Fired by the president, the former US attorney has written his first book. He talks about if and when Trump will face justice and why he fears for his own safety
Preet Bharara is used to dealing with bullies. When he was the US attorney for the southern district of New York, the premier law enforcement body in America, his office prosecuted Osama bin Ladens son-in-law, Crips and Bloods gang leaders and mafia bosses. For going after the infamous arms dealer Viktor Bout he was banned from Russia, and the Turkish president Recep Tayyip Erdoan once tried to persuade the then US vice-president, Joe Biden, to sack him (he didnt). The TV series Billions is loosely based on his legal battles with a hedge-fund billionaire. As he puts it himself: Neither I nor anyone I know was too afraid to prosecute rich men in suits.
So when Bharara says that even he is now feeling apprehensive about his personal safety, and that his fears relate not to al-Qaida or the Gambino family, but to the president of the United States, it comes as a jolt. I used to have great confidence that my government would protect me, he says. You understood that if you were an American citizen like me, or resident like Jamal Khashoggi, you werent going to be rendered somewhere, you didnt think that if you travelled to Madrid, say, and a BS red notice was issued for you, youd be on your own. Im a citizen of the United States and I served my country for 17 years, yet I dont have that confidence any more. I dont know that the government at its highest level thinks of Americans first its whether you are on his side, or not on his side.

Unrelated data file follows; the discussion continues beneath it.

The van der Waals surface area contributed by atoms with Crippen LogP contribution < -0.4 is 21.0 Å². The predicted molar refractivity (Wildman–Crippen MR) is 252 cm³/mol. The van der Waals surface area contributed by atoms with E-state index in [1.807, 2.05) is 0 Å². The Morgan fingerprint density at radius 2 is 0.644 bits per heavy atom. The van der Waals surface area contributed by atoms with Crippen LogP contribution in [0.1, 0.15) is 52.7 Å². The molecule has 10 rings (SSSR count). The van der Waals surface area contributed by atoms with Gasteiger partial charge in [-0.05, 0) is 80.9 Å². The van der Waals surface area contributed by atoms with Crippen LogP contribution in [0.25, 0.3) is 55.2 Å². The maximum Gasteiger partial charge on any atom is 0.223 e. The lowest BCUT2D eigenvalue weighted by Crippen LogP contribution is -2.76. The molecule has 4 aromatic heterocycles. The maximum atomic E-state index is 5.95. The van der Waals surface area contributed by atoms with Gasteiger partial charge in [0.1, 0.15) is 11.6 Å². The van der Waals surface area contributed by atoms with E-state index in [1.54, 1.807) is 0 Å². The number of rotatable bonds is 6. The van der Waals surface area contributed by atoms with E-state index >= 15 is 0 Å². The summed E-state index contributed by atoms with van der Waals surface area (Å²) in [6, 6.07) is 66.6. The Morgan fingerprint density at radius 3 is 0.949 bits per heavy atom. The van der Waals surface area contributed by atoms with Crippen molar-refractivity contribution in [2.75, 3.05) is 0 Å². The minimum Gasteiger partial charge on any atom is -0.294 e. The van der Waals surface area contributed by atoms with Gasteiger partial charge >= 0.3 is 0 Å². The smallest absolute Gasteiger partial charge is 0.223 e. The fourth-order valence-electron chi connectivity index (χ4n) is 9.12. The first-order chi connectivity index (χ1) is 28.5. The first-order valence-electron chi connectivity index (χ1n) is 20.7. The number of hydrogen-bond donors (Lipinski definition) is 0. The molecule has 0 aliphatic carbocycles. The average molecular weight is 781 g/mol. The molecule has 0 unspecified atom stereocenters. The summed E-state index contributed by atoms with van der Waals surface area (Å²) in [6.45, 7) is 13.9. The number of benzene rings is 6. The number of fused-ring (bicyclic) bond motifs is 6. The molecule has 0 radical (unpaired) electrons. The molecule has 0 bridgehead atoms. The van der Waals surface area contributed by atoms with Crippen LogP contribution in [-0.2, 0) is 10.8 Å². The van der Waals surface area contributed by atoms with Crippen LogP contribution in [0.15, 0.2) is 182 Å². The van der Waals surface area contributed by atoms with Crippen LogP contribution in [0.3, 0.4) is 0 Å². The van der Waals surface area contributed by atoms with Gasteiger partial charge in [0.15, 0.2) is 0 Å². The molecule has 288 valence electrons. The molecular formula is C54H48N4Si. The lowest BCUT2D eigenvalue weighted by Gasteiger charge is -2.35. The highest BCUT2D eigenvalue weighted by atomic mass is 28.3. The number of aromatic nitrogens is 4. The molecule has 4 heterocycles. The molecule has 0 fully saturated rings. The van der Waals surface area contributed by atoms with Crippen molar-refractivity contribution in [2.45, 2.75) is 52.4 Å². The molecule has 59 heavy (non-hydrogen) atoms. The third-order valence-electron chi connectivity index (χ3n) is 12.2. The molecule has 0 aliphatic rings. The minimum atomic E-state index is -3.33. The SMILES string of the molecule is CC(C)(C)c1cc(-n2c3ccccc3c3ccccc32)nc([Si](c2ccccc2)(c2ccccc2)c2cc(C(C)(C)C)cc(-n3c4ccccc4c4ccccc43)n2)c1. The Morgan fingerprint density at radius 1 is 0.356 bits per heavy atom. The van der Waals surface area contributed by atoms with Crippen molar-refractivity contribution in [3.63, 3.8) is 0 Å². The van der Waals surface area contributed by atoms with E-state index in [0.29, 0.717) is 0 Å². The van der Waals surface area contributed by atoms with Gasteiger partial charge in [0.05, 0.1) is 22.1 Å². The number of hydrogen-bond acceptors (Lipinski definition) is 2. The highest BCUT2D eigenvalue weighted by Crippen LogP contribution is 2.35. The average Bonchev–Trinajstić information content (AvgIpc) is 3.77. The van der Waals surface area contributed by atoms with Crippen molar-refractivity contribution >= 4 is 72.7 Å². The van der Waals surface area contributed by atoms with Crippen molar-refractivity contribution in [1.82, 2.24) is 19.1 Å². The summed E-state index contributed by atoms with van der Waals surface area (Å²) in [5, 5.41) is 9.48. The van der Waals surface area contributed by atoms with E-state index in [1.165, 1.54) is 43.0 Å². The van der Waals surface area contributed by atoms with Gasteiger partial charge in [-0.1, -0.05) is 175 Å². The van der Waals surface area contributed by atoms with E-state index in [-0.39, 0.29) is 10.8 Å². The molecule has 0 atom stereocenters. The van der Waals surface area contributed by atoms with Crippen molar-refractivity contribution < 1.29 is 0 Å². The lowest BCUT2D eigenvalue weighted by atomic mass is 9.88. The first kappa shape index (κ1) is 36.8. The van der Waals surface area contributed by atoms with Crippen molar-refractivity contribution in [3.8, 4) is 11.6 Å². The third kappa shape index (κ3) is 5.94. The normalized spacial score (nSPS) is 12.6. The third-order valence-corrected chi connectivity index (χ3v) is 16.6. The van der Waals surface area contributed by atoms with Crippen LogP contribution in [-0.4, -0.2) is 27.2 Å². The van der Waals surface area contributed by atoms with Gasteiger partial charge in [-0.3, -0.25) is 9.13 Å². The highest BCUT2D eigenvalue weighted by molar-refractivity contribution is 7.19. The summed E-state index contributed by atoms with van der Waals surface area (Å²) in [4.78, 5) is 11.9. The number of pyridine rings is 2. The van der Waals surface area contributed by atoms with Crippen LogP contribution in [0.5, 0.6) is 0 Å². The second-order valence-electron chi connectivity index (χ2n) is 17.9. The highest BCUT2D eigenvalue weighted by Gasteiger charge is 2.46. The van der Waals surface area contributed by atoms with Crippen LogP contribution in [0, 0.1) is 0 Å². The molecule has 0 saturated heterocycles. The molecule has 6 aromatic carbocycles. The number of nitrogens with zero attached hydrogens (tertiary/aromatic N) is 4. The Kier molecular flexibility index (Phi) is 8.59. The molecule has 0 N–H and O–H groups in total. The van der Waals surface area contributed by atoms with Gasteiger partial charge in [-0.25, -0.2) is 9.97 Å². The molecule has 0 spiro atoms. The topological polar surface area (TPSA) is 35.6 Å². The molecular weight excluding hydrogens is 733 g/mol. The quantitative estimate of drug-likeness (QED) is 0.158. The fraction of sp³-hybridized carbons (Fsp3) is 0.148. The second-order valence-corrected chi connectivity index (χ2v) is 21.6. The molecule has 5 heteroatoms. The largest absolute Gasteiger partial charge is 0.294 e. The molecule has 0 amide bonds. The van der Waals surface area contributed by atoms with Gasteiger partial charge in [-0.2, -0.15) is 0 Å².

Bharara, 50, has been thinking a lot lately about bullies, and their nemeses those unsung heroes who strive for whats right. His first book, Doing Justice: A Prosecutors Thoughts on Crime, Punishment and the Rule of Law, takes us back to basics, asking us to reflect on what truth means when a serial liar sits in the Oval Office; what civility involves amid all the social media yelling; and how to uphold the rule of law when thuggish behaviour appears to be the order of the day.
The book is a love letter to the southern district of New York (SDNY) that he led for more than seven years until he was abruptly fired by Donald Trump in March 2017. He praises its spirit of independence its moniker is Sovereign District and the committed people who work there, such as the real-life mob-busting cop Kenny McCabe who took on all five families of the Cosa Nostra.